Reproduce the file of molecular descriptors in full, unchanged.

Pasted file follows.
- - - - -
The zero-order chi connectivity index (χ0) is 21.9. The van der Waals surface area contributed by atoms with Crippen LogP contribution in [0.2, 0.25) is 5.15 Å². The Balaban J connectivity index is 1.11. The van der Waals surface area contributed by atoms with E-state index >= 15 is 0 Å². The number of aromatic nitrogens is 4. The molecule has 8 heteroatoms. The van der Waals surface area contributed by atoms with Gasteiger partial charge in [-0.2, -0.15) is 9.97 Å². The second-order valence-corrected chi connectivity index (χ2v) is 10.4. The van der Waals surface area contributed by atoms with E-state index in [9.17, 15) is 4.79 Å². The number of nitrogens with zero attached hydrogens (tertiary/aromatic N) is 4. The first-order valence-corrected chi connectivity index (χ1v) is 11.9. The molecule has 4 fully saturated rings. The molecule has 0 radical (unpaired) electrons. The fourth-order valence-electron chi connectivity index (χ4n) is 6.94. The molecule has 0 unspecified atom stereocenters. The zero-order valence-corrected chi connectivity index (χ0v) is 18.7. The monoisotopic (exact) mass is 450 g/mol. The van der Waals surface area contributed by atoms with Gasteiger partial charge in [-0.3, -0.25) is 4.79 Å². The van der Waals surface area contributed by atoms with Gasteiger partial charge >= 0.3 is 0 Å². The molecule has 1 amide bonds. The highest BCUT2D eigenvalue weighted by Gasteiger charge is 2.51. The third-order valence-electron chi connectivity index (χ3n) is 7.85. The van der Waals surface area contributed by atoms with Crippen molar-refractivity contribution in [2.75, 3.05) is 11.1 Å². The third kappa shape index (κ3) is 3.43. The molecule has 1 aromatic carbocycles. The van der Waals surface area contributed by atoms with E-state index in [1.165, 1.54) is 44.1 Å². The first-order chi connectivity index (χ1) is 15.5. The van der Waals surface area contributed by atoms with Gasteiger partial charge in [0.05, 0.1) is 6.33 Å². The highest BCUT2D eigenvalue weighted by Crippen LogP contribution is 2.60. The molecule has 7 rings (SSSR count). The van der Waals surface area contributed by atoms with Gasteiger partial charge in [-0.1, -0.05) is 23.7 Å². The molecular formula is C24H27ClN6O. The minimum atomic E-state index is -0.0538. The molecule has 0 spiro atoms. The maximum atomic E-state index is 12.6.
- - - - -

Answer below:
The zero-order chi connectivity index (χ0) is 21.9. The van der Waals surface area contributed by atoms with Crippen LogP contribution in [0.2, 0.25) is 5.15 Å². The Balaban J connectivity index is 1.11. The van der Waals surface area contributed by atoms with E-state index >= 15 is 0 Å². The number of aromatic nitrogens is 4. The molecule has 8 heteroatoms. The van der Waals surface area contributed by atoms with Gasteiger partial charge in [-0.2, -0.15) is 9.97 Å². The second-order valence-corrected chi connectivity index (χ2v) is 10.4. The van der Waals surface area contributed by atoms with E-state index in [9.17, 15) is 4.79 Å². The number of nitrogens with zero attached hydrogens (tertiary/aromatic N) is 4. The first-order valence-corrected chi connectivity index (χ1v) is 11.9. The molecule has 4 fully saturated rings. The molecule has 0 radical (unpaired) electrons. The fourth-order valence-electron chi connectivity index (χ4n) is 6.94. The molecule has 0 unspecified atom stereocenters. The zero-order valence-corrected chi connectivity index (χ0v) is 18.7. The monoisotopic (exact) mass is 450 g/mol. The van der Waals surface area contributed by atoms with Gasteiger partial charge in [-0.3, -0.25) is 4.79 Å². The van der Waals surface area contributed by atoms with Gasteiger partial charge >= 0.3 is 0 Å². The molecule has 1 amide bonds. The highest BCUT2D eigenvalue weighted by Gasteiger charge is 2.51. The third-order valence-electron chi connectivity index (χ3n) is 7.85. The van der Waals surface area contributed by atoms with Crippen molar-refractivity contribution in [2.75, 3.05) is 11.1 Å². The third kappa shape index (κ3) is 3.43. The molecule has 1 aromatic carbocycles. The van der Waals surface area contributed by atoms with E-state index in [1.165, 1.54) is 44.1 Å². The first-order chi connectivity index (χ1) is 15.5. The van der Waals surface area contributed by atoms with Gasteiger partial charge in [0.05, 0.1) is 6.33 Å². The highest BCUT2D eigenvalue weighted by Crippen LogP contribution is 2.60. The molecule has 7 rings (SSSR count). The van der Waals surface area contributed by atoms with Gasteiger partial charge in [-0.1, -0.05) is 23.7 Å². The molecular formula is C24H27ClN6O. The minimum atomic E-state index is -0.0538. The molecule has 0 spiro atoms. The maximum atomic E-state index is 12.6.